Are stocks being stalked by a silent Zombie Apocalypse?

In Free by Cam Hui

There was some minor buzz on the internet when Jonathan Tepper tweeted the following BIS chart and rhetorically asked if zombie firms was the cause of falling productivity during this expansion. BIS defines a “zombie” firm as a company that has been listed for 10 years or more and has an EBIT interest coverage of less than 1. As the charts show, the number of “zombie” companies have been rising steadily, while advanced economy (AE) productivity and CapEx has been muted during this expansion.


While the zombie hypothesis has much intuitive appeal, especially to the permabear and doomster set, a deeper examination reveals some unanswered questions that casts doubt about this explanation for the muted productivity gains of this cycle.

Falling monetary velocity

There is much to be said about the zombie theory. I had pointed out in my last post (see A mid-year review of 2018 recession risk) that one anomaly we are seeing this cycle is the continued decline in monetary velocity. In the past, negative YoY real money supply growth had been a warning of recession, but past episodes of negative growth occurred in the context of rising velocity. This time, monetary velocity has been steadily falling, which may be interpreted as a failure of monetary policy to stimulate economic growth. Here is a history of M1 growth and velocity.


M2 growth and its velocity tells a similar story.


The rising presence of zombie companies could explain all that.

Japanese zombies

Japan has been the land of corporate zombies for quite some time. The banking system has had a long history of propping up insolvent firms as a way of deferring the recognition of bad loans. Indeed, Japanese monetary velocity has been falling since the bursting of their bubble and the commencement of their Lost Decades.


Zombie firms holding down productivity and CapEx has an intuitively appealing explanation. Izzy at FT Alphaville pointed out that if Uber in its present state were to be publicly listed could qualify as a zombie company in two years. This explains why zombie companies can survive. As long as unprofitable companies had sufficient financing capacity, either in the form of equity or additional debt, they can continue to operate.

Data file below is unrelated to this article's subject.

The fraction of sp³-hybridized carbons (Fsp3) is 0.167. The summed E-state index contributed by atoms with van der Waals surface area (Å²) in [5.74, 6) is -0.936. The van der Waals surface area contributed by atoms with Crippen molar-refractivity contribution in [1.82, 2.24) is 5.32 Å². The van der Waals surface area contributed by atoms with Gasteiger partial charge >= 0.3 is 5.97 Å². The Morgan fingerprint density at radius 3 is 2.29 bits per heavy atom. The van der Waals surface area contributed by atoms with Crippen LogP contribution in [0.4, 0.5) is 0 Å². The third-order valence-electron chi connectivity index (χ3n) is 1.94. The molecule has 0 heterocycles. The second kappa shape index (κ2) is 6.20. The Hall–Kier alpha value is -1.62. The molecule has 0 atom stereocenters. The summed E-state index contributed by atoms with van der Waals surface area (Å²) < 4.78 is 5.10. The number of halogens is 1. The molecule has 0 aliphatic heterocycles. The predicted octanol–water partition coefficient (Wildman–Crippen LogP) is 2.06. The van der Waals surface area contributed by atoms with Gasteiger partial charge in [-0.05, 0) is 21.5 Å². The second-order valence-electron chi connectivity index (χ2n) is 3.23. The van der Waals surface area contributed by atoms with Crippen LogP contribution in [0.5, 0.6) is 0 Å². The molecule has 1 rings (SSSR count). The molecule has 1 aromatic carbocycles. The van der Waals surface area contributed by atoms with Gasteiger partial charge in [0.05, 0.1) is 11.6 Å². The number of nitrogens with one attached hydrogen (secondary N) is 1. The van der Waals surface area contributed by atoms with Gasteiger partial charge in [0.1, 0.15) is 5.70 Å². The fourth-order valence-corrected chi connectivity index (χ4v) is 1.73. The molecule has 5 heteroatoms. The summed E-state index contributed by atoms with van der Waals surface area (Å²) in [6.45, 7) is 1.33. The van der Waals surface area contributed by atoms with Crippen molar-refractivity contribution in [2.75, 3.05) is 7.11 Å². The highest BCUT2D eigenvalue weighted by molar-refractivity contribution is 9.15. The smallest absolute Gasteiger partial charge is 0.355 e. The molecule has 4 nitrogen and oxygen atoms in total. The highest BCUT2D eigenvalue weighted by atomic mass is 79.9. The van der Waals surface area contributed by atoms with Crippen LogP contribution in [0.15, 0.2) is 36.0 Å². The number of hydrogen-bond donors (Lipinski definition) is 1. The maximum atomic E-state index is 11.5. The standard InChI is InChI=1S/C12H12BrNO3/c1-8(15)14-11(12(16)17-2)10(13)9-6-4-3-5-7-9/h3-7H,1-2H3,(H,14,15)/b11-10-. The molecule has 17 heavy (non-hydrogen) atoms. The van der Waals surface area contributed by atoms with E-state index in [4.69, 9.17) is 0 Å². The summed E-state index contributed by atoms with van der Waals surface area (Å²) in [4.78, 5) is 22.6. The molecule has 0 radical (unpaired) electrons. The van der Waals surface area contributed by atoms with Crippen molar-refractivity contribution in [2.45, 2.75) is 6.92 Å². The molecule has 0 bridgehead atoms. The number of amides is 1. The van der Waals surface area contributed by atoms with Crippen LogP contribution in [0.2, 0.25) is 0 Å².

By implication, easy central bank money and overly enthusiastic equity markets as a source of zombie financing is also an appealing thesis for the permabear and doomster set.

The productivity and velocity anomaly

However, there are a number of anomalies to that explanation. The chart below shows the history of productivity (blue line) and M2 velocity. Productivity had a tendency to jump after recessions, because companies saw sales ramp up while staffing levels remained lean. That combination caused an apparent jump in productivity levels. However, we can also observe two periods, the expansion of the 1960`s and early 1970`s, when productivity was high but monetary velocity was falling.


That is the first anomaly, namely the productivity and monetary velocity puzzle. It could be that zombie companies are only correlated with falling monetary velocity, and the effect is not causal.

The balance sheet puzzle

Another anomaly comes from Andrew Lapthorne of Societe Generale. Lapthorne has been known to be a permabear, but in this case, he throws a wrench into the zombie hypothesis (via FT). The chart below depicts the difference between the financing capacity of megacap stocks and smaller companies. Lapthorne worried aloud that the interest coverage ratios of smaller companies are already strained by historical standards. As the Fed begins to raise rates, the risk of widespread corporate stress will spike.


Here is a difficult question for the zombie hypothesis. If there are so many zombie companies with EBIT coverage below 1, shouldn’t the dark red line of small company interest coverage ratios be much higher by historical standards?

Something just doesn’t add up.